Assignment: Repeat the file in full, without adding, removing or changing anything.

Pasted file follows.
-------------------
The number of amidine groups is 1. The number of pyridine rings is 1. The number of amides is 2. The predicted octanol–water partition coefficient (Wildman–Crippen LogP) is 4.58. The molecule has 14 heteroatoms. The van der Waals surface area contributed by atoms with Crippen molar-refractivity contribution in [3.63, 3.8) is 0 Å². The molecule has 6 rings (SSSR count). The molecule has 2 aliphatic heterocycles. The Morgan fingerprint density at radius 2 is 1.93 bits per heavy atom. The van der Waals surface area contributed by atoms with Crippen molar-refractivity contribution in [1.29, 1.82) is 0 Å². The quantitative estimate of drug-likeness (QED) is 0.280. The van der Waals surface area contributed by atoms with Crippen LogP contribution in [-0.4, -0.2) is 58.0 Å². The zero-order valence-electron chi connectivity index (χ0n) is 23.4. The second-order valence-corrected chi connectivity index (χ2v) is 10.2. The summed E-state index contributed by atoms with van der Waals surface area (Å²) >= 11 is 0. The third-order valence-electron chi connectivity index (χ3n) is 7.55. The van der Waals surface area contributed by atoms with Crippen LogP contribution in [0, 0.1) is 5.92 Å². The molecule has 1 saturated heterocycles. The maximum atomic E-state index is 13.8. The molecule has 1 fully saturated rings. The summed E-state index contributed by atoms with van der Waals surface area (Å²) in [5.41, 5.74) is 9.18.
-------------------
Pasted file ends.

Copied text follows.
The number of amidine groups is 1. The number of pyridine rings is 1. The number of amides is 2. The predicted octanol–water partition coefficient (Wildman–Crippen LogP) is 4.58. The molecule has 14 heteroatoms. The van der Waals surface area contributed by atoms with Crippen molar-refractivity contribution in [3.63, 3.8) is 0 Å². The molecule has 6 rings (SSSR count). The molecule has 2 aliphatic heterocycles. The Morgan fingerprint density at radius 2 is 1.93 bits per heavy atom. The van der Waals surface area contributed by atoms with Crippen molar-refractivity contribution in [1.29, 1.82) is 0 Å². The quantitative estimate of drug-likeness (QED) is 0.280. The van der Waals surface area contributed by atoms with Crippen LogP contribution in [-0.4, -0.2) is 58.0 Å². The zero-order valence-electron chi connectivity index (χ0n) is 23.4. The second-order valence-corrected chi connectivity index (χ2v) is 10.2. The summed E-state index contributed by atoms with van der Waals surface area (Å²) >= 11 is 0. The third-order valence-electron chi connectivity index (χ3n) is 7.55. The van der Waals surface area contributed by atoms with Crippen LogP contribution in [0, 0.1) is 5.92 Å². The molecule has 1 saturated heterocycles. The maximum atomic E-state index is 13.8. The molecule has 1 fully saturated rings. The summed E-state index contributed by atoms with van der Waals surface area (Å²) in [5.41, 5.74) is 9.18.